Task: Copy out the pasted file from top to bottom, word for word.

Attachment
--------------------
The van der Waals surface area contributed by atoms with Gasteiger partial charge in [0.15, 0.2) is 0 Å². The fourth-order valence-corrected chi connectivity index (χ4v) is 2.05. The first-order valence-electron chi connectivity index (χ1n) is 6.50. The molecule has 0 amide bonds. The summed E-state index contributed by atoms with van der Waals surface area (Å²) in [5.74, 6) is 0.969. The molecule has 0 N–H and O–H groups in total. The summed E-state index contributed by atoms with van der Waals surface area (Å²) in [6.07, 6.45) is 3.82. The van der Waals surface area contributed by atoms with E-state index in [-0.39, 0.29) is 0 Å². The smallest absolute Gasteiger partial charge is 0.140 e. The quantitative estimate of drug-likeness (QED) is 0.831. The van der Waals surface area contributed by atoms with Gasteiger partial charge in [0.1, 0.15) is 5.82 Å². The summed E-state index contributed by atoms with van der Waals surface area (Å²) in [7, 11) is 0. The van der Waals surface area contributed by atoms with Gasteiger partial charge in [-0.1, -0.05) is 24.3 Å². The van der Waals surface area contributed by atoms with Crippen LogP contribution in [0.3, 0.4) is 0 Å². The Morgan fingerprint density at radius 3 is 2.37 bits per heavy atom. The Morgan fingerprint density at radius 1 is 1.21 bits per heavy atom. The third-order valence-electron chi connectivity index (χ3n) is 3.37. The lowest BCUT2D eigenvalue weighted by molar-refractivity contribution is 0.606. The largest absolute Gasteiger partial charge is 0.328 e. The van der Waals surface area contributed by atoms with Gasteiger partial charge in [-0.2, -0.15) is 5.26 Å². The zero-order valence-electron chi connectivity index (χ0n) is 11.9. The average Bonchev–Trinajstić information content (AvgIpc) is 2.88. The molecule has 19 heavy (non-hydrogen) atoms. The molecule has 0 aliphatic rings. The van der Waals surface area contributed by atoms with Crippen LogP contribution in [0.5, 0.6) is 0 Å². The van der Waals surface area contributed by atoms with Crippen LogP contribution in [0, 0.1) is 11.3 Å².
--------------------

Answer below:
The van der Waals surface area contributed by atoms with Gasteiger partial charge in [0.15, 0.2) is 0 Å². The fourth-order valence-corrected chi connectivity index (χ4v) is 2.05. The first-order valence-electron chi connectivity index (χ1n) is 6.50. The molecule has 0 amide bonds. The summed E-state index contributed by atoms with van der Waals surface area (Å²) in [5.74, 6) is 0.969. The molecule has 0 N–H and O–H groups in total. The summed E-state index contributed by atoms with van der Waals surface area (Å²) in [6.07, 6.45) is 3.82. The van der Waals surface area contributed by atoms with E-state index in [-0.39, 0.29) is 0 Å². The smallest absolute Gasteiger partial charge is 0.140 e. The quantitative estimate of drug-likeness (QED) is 0.831. The van der Waals surface area contributed by atoms with Gasteiger partial charge in [0.1, 0.15) is 5.82 Å². The summed E-state index contributed by atoms with van der Waals surface area (Å²) in [7, 11) is 0. The van der Waals surface area contributed by atoms with Gasteiger partial charge in [-0.1, -0.05) is 24.3 Å². The van der Waals surface area contributed by atoms with Crippen LogP contribution in [0.3, 0.4) is 0 Å². The Morgan fingerprint density at radius 3 is 2.37 bits per heavy atom. The Morgan fingerprint density at radius 1 is 1.21 bits per heavy atom. The third-order valence-electron chi connectivity index (χ3n) is 3.37. The lowest BCUT2D eigenvalue weighted by molar-refractivity contribution is 0.606. The largest absolute Gasteiger partial charge is 0.328 e. The van der Waals surface area contributed by atoms with Gasteiger partial charge in [-0.2, -0.15) is 5.26 Å². The zero-order valence-electron chi connectivity index (χ0n) is 11.9. The average Bonchev–Trinajstić information content (AvgIpc) is 2.88. The molecule has 19 heavy (non-hydrogen) atoms. The molecule has 0 aliphatic rings. The van der Waals surface area contributed by atoms with Crippen LogP contribution in [0.5, 0.6) is 0 Å². The van der Waals surface area contributed by atoms with Crippen LogP contribution in [0, 0.1) is 11.3 Å².